Fancy techniques aside, tile simply refers to any kind of durable material that can be laid in rows over a surface. While people have interpreted that to mean everything from solid gold to broken seashells, in kitchens and baths it most commonly refers to stone, ceramic, porcelain, and glass. All of these materials are beautiful, strong, and come in a variety of shapes and colors.
So, how do you decide which material, cut, and size is best for your bathroom or kitchen? Like most problems in design, this is an issue of functionality and practicality. However, it can be resolved by answering three questions:
1. Where will this tile be placed?
2. What is your budget?
3. How often will this tile be used?
1. Where will this tile be placed?
Deciding exactly where the tile will be placed will help you narrow down size and material. Are you using this tile for a backsplash? A counter? Floor? Walls? Most commonly, stone, ceramic, and porcelain are used for counters and floors. Glass is mostly used for walls and backsplashes. This shower has a ceramic mosaic floor (which provides a solid grip in an otherwise slippery shower), accented with easy-to-clean rectangular glass tiles.
Glass tiles are a common choice for bathrooms and kitchens today because they're easily recycled and come in a wide variety of colors and finishes. Mosaic tiles — usually shaped in rectangles, squares, or "pennies" — have become increasingly popular. These glossy mosaic tiles work well on this bathroom floor because they're easy to clean and provide traction during your post-shower dry down. Remember that a glossy floor tile isn't the same as a glossy wall tile — before buying, explain to an in-store expert where your tile will be installed. Floor tile has to be safe to walk on, so you want to make sure that the texture and strength of the tile is correct.
A no-slip grip and incredible strength make porcelain a common flooring choice. It's an extremely durable and water-resistant material that can even be used outside.
Ceramic tile is a good fit in bathrooms or other moisture-rich environments. It's easy to clean and install, it's waterproof, sturdy, and is a great value for the price. Designers also like ceramic tile because its surface is ideal for paint or decal ornamentation.
When it comes to durability, natural stone is the crème de la crème. It has a completely natural beauty, and since no two stones are exactly alike, a natural pattern will emerge on tiled floors or walls. Pay attention to maintenance requirements when choosing stone. Some stones need to be sealed, otherwise they'll stay porous and can become stained or even crumble. A smooth stone works well for kitchen clean-ups, but a textured stone floor will help prevent slips on a bathroom floor.
Consider shape and size. This is particularly important if you're planning to install the tile yourself. Larger tiles have a distinctive look and are easier to fit and place than smaller tiles. If you're using ceramic tile, check that all the edges are straight; this will make grouting much easier. Also make sure that all of your tiles are the same size — the manufacturing process can result in variations up to 1/4 of an inch.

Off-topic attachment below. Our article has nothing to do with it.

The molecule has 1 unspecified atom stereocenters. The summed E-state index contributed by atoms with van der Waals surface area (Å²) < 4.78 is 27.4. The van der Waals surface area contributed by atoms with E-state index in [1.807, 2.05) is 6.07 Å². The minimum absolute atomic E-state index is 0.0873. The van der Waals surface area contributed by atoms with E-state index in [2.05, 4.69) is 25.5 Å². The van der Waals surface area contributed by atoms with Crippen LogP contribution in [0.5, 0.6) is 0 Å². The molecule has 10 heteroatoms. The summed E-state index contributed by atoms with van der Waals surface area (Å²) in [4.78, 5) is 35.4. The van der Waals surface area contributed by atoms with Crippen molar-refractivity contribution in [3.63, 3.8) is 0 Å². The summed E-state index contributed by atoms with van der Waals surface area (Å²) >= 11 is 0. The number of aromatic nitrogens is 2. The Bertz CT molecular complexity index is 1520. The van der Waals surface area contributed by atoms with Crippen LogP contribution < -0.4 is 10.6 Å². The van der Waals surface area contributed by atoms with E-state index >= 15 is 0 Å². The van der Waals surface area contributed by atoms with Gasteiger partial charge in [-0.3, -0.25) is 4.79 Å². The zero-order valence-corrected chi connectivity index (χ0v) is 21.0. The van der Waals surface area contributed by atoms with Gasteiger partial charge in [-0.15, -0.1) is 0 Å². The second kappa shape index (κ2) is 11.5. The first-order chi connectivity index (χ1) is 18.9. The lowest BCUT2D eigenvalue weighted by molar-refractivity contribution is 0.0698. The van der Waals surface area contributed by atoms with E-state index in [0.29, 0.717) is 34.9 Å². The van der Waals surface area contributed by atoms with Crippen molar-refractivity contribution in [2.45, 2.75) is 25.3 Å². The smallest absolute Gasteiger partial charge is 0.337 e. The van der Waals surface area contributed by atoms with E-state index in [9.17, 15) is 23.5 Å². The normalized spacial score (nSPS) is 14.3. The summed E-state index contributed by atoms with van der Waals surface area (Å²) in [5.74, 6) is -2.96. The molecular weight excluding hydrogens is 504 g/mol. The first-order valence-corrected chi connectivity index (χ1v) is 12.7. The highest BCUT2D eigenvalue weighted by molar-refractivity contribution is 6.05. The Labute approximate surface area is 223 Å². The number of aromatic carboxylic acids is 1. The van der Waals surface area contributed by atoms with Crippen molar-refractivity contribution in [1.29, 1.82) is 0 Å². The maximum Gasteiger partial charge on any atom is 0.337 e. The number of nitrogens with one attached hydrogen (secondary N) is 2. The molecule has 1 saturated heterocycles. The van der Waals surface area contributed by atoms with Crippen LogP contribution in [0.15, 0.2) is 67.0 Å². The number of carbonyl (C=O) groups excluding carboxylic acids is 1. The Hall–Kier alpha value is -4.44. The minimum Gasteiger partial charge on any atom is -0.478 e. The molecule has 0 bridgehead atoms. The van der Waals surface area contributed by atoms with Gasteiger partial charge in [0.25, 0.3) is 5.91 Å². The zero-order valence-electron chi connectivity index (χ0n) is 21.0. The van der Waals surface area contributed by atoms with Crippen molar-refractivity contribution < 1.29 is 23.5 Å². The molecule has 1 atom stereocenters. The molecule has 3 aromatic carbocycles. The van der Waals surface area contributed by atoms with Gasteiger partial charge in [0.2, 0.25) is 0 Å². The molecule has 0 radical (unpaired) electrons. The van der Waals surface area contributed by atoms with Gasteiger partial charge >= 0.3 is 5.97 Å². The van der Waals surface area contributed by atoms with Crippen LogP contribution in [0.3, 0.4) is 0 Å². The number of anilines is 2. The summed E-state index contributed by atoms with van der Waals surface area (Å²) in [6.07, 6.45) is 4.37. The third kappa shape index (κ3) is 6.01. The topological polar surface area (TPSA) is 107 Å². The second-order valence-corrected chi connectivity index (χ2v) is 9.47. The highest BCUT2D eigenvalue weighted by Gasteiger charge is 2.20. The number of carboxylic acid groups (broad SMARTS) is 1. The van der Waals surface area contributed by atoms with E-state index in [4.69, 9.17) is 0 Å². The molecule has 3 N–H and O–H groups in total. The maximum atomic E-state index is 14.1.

Square and rectangular tiles are also much easier to place than those with an irregular shape. These porcelain tiles with mirror inlays are absolutely stunning — but if this is a look you're going for, it's a good idea to call in a professional.
2. What is your budget? There's a wide range of prices for tile. Some general estimates (not including installation):
• Ceramic tile ranges from $2-$30 per SQM.
• Natural stone ranges from $20-$80 per SQM
• Glass tile ranges from $20-$60 per SQM
• Porcelain tile ranges from $20-$85 per SQM
Ceramic tile is usually less expensive than glass and when glazed is just as easy to clean.
3. How often will this tile be used?
While there's no set industry standard for tile durability, most tile is classified using PEI (Porcelain Enamel Institute) ratings, which are:
1: No foot traffic.
2: Light traffic
3: Moderate to light traffic
4: Moderate to heavy traffic
5+: Heavy to extra-heavy traffic
A lot of porcelain tile is classified as a 4 or a 5. This makes it a great choice for a family kitchen.
It's important to choose a floor tile that can stand up to the daily wear and tear of your household. Scuffs, spilled foods, cleaning supplies, dog scratches, etc. should all be taken into account. Make sure to choose a tile that is specifically formulated for floor use. This natural stone tile shower is a great example, since it has a high COF (coefficient of friction) to keep it from being too slippery. You'll definitely want to do this when choosing a tile for your bathroom floor. Something with a slight raised pattern or texture will increase friction, even when wet.
If doing an entire stone or porcelain floor isn't quite your style, consider doing what this family did, and create a kitchen "rug" out of tile. This part of the kitchen floor will probably be used the most by the family, and this tough and long-lasting stone won't suffer the same damage as hardwood in this area would.